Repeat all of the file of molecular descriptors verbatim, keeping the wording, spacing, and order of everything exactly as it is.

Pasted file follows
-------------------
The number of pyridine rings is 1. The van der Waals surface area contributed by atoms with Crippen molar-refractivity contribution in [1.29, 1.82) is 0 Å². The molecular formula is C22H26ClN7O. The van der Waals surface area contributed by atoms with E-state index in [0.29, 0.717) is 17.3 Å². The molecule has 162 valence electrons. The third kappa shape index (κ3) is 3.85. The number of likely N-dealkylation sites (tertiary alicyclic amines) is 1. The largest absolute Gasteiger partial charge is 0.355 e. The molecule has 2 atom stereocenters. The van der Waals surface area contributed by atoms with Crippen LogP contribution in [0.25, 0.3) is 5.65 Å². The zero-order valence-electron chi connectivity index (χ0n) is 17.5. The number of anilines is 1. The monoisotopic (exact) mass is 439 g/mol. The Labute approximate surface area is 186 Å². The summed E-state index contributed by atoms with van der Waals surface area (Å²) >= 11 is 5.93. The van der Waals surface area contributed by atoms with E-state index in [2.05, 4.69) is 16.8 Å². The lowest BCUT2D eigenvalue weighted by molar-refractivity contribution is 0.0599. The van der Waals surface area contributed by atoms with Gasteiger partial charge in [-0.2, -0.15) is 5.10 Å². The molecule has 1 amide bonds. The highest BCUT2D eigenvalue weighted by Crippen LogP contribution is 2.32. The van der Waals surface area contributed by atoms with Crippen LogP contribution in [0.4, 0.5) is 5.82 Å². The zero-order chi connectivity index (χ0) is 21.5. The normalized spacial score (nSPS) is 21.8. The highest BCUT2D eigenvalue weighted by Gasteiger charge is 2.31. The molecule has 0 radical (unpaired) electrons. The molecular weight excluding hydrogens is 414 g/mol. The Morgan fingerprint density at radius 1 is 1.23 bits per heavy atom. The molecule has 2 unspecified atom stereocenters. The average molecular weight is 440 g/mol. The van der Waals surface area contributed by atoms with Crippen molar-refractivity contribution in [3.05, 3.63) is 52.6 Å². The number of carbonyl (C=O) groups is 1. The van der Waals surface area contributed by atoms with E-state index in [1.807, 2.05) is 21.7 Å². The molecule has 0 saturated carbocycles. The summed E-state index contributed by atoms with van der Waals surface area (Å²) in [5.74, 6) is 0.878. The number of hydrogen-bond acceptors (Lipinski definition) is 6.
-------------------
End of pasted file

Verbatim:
The number of pyridine rings is 1. The van der Waals surface area contributed by atoms with Crippen molar-refractivity contribution in [1.29, 1.82) is 0 Å². The molecular formula is C22H26ClN7O. The van der Waals surface area contributed by atoms with E-state index in [0.29, 0.717) is 17.3 Å². The molecule has 162 valence electrons. The third kappa shape index (κ3) is 3.85. The number of likely N-dealkylation sites (tertiary alicyclic amines) is 1. The largest absolute Gasteiger partial charge is 0.355 e. The molecule has 2 atom stereocenters. The van der Waals surface area contributed by atoms with Crippen LogP contribution in [0.25, 0.3) is 5.65 Å². The zero-order valence-electron chi connectivity index (χ0n) is 17.5. The number of anilines is 1. The monoisotopic (exact) mass is 439 g/mol. The Labute approximate surface area is 186 Å². The summed E-state index contributed by atoms with van der Waals surface area (Å²) >= 11 is 5.93. The van der Waals surface area contributed by atoms with E-state index in [2.05, 4.69) is 16.8 Å². The lowest BCUT2D eigenvalue weighted by molar-refractivity contribution is 0.0599. The van der Waals surface area contributed by atoms with Gasteiger partial charge in [-0.2, -0.15) is 5.10 Å². The molecule has 1 amide bonds. The highest BCUT2D eigenvalue weighted by Crippen LogP contribution is 2.32. The van der Waals surface area contributed by atoms with Crippen LogP contribution in [0.4, 0.5) is 5.82 Å². The zero-order chi connectivity index (χ0) is 21.5. The normalized spacial score (nSPS) is 21.8. The highest BCUT2D eigenvalue weighted by Gasteiger charge is 2.31. The molecule has 0 radical (unpaired) electrons. The molecular weight excluding hydrogens is 414 g/mol. The Morgan fingerprint density at radius 1 is 1.23 bits per heavy atom. The molecule has 2 unspecified atom stereocenters. The average molecular weight is 440 g/mol. The van der Waals surface area contributed by atoms with Crippen molar-refractivity contribution in [3.05, 3.63) is 52.6 Å². The number of carbonyl (C=O) groups is 1. The van der Waals surface area contributed by atoms with E-state index in [1.807, 2.05) is 21.7 Å². The molecule has 0 saturated carbocycles. The summed E-state index contributed by atoms with van der Waals surface area (Å²) in [5.74, 6) is 0.878. The number of hydrogen-bond acceptors (Lipinski definition) is 6.